Beadwork, Polyhedra, Tutorials

Truncated Octahedron Hyparhedron

Here are some brief instructions for the truncated octahedron hyparhedron. This is actually a pretty simple shape to make. It’s just 4-hats joined together with a few extra warped squares. If you know how to zip together warped squares to make a star you can use the same method here! My warped squares are 7 rows in total, and I make them out to row 6 then use row 7 to zip to any other squares as needed.

truncated_octahedron_beadmechanics

First join four warped squares with 2 brown sides and 2 green sides into an upside-down 4-hat – that is, with all the points in the centre pointing downwards. This will be one of the square faces you can see in the photo above.

trunc_octa1_beadmechanics

Here’s a diagram for the individual warped squares that make up the 4-hat:

warped_square

Make the first square completely all the way out to row 7 and stitch in the threads (the photo is in red and white instead of brown and green – sorry!):

TruncatedOctahedronStep1_BeadMechanics

Now make a second square out to row 6 and join it to the first square on one brown (or red!) side as part of row 7 as shown (note I’m working anticlockwise around the square):

TruncatedOctahedronStep2_BeadMechanics

Finish the round and weave in the end – you should now have two squares joined together like this:

TruncatedOctahedronStep2b_BeadMechanics

Make a third square out to row 6 and again join to one of the others on one brown (/red) side as part of row 7 as shown:

TruncatedOctahedronStep3_BeadMechanics

When this square is completed it will look like this:

TruncatedOctahedronStep3b_BeadMechanics

Make a fourth square out to row 6 and this time join it to the two remaining brown (/red) edges from the previous squares using row 7:

TruncatedOctahedronStep4_BeadMechanics

When this square is complete you will have a finished 4-hat like the one below!

TruncatedOctahedronStep4b_BeadMechanics

Here it is from the side – the centre points downwards (so technically it’s an upside-down 4-hat!):

truncated_octahedron1_beadmechanics

Make five more of these so that you have six identical 4-hats in total. The warped squares here are all edges of a square face on the finished shape.

Now make a completely green warped square out to row 6 (I use the same silver diamond pattern as before, but all the sides just have the same background colour). Step up for row 7 and zip it on all sides to two of the 4-hats, as shown on the left of the diagram below. The centre pyramid of both 4-hats should be pointing downwards. (Note that I’ve shown this new warped square in blue rather than green!) The new warped square is an edge of a hexagonal face. To show the shape flat I’m going to draw the warped squares slightly distorted (as on the right of the diagram) from this point onwards.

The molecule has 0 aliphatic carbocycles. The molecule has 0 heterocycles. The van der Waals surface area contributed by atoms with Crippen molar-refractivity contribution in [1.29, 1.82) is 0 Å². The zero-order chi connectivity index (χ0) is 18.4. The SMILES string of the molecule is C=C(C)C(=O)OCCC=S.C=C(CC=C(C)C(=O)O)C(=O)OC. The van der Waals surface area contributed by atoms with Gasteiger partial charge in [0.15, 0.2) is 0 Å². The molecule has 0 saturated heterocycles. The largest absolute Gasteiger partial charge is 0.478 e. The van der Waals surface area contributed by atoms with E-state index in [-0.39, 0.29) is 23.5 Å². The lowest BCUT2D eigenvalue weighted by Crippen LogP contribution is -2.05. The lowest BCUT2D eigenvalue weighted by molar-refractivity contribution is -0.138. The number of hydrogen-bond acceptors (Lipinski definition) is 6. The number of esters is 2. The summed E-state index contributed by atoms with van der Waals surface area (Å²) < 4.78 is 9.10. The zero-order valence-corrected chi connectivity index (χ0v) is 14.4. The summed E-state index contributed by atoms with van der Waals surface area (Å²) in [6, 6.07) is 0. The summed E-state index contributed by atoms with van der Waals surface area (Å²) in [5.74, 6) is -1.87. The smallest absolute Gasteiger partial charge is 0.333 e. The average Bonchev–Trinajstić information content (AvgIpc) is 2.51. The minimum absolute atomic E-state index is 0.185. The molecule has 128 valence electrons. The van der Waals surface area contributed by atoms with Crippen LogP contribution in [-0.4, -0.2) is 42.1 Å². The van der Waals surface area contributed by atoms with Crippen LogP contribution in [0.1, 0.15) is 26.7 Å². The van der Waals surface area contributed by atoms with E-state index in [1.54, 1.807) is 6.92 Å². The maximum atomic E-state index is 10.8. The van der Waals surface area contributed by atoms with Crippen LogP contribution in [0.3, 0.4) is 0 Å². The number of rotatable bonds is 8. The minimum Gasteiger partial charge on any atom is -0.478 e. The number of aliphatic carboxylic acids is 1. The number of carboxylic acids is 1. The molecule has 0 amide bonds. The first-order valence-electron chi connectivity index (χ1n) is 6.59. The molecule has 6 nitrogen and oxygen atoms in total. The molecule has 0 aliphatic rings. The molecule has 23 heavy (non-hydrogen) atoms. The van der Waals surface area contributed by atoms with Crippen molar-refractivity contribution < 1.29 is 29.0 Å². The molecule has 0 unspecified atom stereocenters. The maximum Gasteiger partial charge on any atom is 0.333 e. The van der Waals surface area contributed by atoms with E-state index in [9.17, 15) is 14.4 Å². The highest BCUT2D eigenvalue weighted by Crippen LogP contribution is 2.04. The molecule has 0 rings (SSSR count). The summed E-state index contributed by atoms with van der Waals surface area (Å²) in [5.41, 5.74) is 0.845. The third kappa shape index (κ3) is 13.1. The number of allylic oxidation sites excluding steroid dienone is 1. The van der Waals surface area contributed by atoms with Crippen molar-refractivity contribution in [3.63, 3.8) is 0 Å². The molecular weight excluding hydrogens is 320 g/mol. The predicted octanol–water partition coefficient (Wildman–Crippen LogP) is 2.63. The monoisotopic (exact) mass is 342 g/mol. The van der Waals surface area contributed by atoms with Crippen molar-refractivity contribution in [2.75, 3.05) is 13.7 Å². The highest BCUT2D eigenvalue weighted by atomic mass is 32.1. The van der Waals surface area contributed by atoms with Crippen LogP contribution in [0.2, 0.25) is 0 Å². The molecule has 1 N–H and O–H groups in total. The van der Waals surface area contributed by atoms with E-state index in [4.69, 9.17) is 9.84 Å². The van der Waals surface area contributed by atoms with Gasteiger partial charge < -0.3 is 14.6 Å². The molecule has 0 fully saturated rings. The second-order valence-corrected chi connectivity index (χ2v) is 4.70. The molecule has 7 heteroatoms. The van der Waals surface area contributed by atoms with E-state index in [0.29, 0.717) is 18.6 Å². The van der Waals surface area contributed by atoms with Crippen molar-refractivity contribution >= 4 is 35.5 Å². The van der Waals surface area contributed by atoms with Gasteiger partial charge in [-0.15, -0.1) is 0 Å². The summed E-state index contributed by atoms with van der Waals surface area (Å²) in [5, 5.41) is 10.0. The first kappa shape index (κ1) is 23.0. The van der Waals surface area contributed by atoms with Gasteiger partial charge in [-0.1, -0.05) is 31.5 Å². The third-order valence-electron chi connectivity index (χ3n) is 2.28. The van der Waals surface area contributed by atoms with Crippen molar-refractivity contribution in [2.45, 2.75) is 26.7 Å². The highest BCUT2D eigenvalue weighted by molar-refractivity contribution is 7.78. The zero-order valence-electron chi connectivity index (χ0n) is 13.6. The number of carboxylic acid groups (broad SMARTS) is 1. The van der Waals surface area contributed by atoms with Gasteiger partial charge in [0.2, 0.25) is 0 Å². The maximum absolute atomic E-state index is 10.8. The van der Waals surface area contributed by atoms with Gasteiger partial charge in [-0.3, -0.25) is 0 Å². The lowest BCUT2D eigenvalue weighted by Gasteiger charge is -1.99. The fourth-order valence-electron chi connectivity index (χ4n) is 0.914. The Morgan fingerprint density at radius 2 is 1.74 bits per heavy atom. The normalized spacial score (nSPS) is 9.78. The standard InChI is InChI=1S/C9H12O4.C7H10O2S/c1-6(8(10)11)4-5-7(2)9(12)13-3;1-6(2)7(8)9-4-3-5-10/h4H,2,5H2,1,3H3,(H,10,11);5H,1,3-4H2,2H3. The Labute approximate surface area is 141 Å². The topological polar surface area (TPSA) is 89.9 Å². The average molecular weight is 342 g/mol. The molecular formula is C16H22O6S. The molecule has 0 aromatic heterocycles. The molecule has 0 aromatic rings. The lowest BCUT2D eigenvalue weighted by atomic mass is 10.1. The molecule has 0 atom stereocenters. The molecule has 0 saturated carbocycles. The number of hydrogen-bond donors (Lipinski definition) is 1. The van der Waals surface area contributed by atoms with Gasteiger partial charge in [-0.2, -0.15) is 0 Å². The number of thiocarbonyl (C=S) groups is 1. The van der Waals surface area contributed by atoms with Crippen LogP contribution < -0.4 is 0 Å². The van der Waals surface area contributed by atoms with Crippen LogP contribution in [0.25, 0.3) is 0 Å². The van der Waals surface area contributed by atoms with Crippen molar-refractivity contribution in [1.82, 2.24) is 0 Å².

trunc_octa2_beadmechanics

Here are two 4-hats and a warped square ready to be joined together:

TruncatedOctahedronStep5a_BeadMechanics

Here are the first two sides being joined together:

TruncatedOctahedronStep5b_BeadMechanics

And here’s the piece from the other side showing last two sides being joined together:

TruncatedOctahedronStep5c_BeadMechanics

When the join is complete the beadwork will look like this:

TruncatedOctahedronStep5d_BeadMechanics

Here’s another in-progress photo from slightly later in the construction outlining how this square fits between two of the upside-down 4-hats:

truncated_octahedron3_beadmechanics

(Note though that this particular photo used a slightly different order for joining the squares than the instructions here!)

Repeat this step three more times to join three more 4-hats around the first, as shown in the diagram below:

trunc_octa3_beadmechanics

Now join in four more warped squares around the edge of the shape connecting some of the remaining edges of the 4-hats as shown below:

trunc_octa4_beadmechanics

The diagram above looks pretty distorted but in reality the warped squares will fit easily into place.

Turn the beadwork over. There will be a space for the remaining 4-hat, which should be joined in using 4 more green warped squares, as shown below:

trunc_octa5_beadmehanics

Once all these joins are finished the hyparhedron is complete. Sorry the instructions are a bit brief but if you have any questions just ask and I will try and help!

 

 

© Copyright 2019 Patricia Verrier. All rights reserved.

These instructions are for personal use only. Please contact me if you require more information.

Bangles, Beaded machines, Tutorials

Gyroelongated Square Bipyramid Kaleidocycle

Here’s my latest kaleidocycle!

The book “A Mathematical Tapestry” by Peter Hilton and Jean Pedersen has a discussion of the various rotating rings (kaleidocycles) of polyhedra that are possible, including a diagram of one made of 14 hexacaidecadeltahedra – better known as gyroelongated square bipyramids. It was such an intriguing shape I decided to try and construct one from bugle beads. The finished ring is fascinating – in one configuration it’s rigid but in others it’s completely flexible with many degrees of freedom.